Blowout

Call Triple-A: The psychedelic jam band is throwing a thundering bon voyage party this weekend.
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Posted June 14, 2006 by ANTHONY MARIANI in Music

Word’s been out for a while that Daniel Katsuk, of A-Hummin’ Acoustical Acupuncture and formerly Spoonfed Tribe, is leaving town to do the music thing in Denver, Colo. Along with fellow Triple-A members Precious (vocals) and Jonathan Irwin (percussion), Katsuk plans to go out with a bang. Literally.

The singer-songwriter and a lot of his old homeys from like-minded local psychedelic bands will gather at the Wreck Room this Saturday for what basically amounts to a jam — but not just any improvised throwdown. The Skin and Bones Drum Cult’s performance will be super heavy on the percussion. Featuring members of Spoonfed Tribe, Pablo and the Hemphill 7, Confusatron, Peach Truck Republic, The Feds, and Sleeplab, Skin and Bones will also play the after-party at an Eastside speakeasy. You could even say the party begins the day before at the Ridglea Theater, where Spoonfed Tribe will perform along with Woodbelly, Ellipsis, Kultura, and Arlington-based newcomer Company Lab.

The weekend of bacchanals trails a show by Katsuk’s other side project, Dia de los Muertos, a hydra-headed ensemble whose music has a strong acoustic presence but is dance-y, trance-y, and spiced with Latin and Middle Eastern flavors.

Both Skin and Bones and Dia de los Muertos have a performance art aspect, something that Katsuk wants to explore further in Colorado with Triple-A. (No surprise: Katsuk’s entrée into the professional music biz came via theatrics. Before he launched Triple-A about four years ago, he played in Spoonfed Tribe; before he began playing in the Tribe, he was one of the Tribe’s “vibe enhancers” or people who danced onstage during live shows.)

“We feel the music deserves it,” Katsuk said of his reasons for incorporating theatrics into Triple-A performances. “The musical experience is more like a soundtrack to a living movie” than pop music in the traditional sense.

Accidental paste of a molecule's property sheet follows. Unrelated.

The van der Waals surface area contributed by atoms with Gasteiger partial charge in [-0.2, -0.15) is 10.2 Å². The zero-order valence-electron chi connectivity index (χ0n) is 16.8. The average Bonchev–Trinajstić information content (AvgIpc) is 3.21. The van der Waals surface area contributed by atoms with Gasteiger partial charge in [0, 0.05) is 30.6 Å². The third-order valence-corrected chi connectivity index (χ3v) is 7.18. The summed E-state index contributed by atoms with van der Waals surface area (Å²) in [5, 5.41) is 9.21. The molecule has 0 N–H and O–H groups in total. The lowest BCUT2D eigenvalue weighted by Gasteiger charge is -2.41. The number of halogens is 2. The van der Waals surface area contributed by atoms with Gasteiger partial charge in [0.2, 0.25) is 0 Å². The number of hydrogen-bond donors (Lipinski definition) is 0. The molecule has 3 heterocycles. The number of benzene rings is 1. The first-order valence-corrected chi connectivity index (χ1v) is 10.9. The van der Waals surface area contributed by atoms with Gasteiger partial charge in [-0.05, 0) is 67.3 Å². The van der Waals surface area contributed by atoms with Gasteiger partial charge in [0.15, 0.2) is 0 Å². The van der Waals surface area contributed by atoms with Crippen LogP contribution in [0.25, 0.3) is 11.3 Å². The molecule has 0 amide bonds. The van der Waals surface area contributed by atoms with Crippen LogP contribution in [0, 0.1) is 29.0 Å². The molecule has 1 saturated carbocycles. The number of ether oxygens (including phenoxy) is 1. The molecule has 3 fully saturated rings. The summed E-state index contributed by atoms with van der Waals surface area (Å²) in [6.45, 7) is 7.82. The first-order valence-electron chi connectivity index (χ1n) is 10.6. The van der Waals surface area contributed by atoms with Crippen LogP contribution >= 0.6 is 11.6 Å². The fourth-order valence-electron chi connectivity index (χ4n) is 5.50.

Katsuk and Precious decided to change the scenery in their own movie about four months ago after playing a festival in Denver. The duo had been kicking around the idea of moving for a while, long before visiting the Mile High City. “I’ve been here in Fort Worth for a long time,” said Katsuk, whose parents, like Precious’, still live here. “I’ve done so many beautiful things and had a wonderful time. It’s just time to take it up a level.”

Of the three or four cities the duo had been considering, Austin was near the top of the list. The main reason the Lone Star State’s capital city lost the Triple-A sweepstakes: Denver’s music lovers are reportedly the most rabid Katsuk’s ever seen. “People in Denver actually budget themselves to go see live music,” he said. “They’re just into going out and supporting local music.”

Denver is also aesthetically pleasing. “Fort Worth is beautiful, artistically and culturally,” he said. “And city is city, no matter where you’re at. But at least in Colorado, there are the mountains,” and they, Katsuk said, provide observers with an “opportunity to connect” with nature in one of its most glorious, awesome forms.

Triple-A’s headquarters in a cool, good-looking town that is within hours of other cool, good-looking towns will be a boon to some of the bands back here. They now all have a place to crash. The two groups for whom Irwin also plays percussion, Confusatron and Pablo, are both loving the fact that he’ll be spreading roof in the Rocky Mountains, he said.

Katsuk and company aren’t wasting any time, either. They’ve already landed additional musicians, a publicity company, and, to help fund a forthcoming studio recording, an investor. Triple-A has also made some appearances on regional talk shows. Ack! Does this mean that one of the grooviest bands around is selling out?

“We want our music being heard by as many people as possible,” Katsuk said. “Whatever outlet is fine.

“I’m not about the radio,” he continued. “But ‘Smells Like Teen Spirit’ [by Nirvana] saved my life, and if it looks like radio’s gonna be that way, and if our music is gonna be expanded, then I want that.

“I’m not so arrogant to think that my music is only for an underground group of listeners.”

Maybe by the time Katsuk, Precious, Irwin, and the rest of the new Triple-A get going, commercial radio will have reverted back to its old, great ways (circa 1990). “We have no agenda and no timetable,” Katsuk said. “We want to form a full band, get tight, do an album, and then start touring.

“The full-band concept is new to us,” he continued. “We want to take our time and figure it out.”

Triple-A’s ETD is June 22. “I’m gonna miss the people we’ve played with,” Precious said. “But we’ll be back.”

Katsuk agreed: “Triple-A here is a chapter that’s been closed. When we return, it’s gonna be a totally new book. It’ll be the same, but it’ll be what you always wanted to hear.

“It’s been fun,” he continued. “But it just needs to expand.”

 Skin and Bones
Drum Cult
Sat at The Wreck Room, 3208 W 7th St, FW. 817-348-8303.


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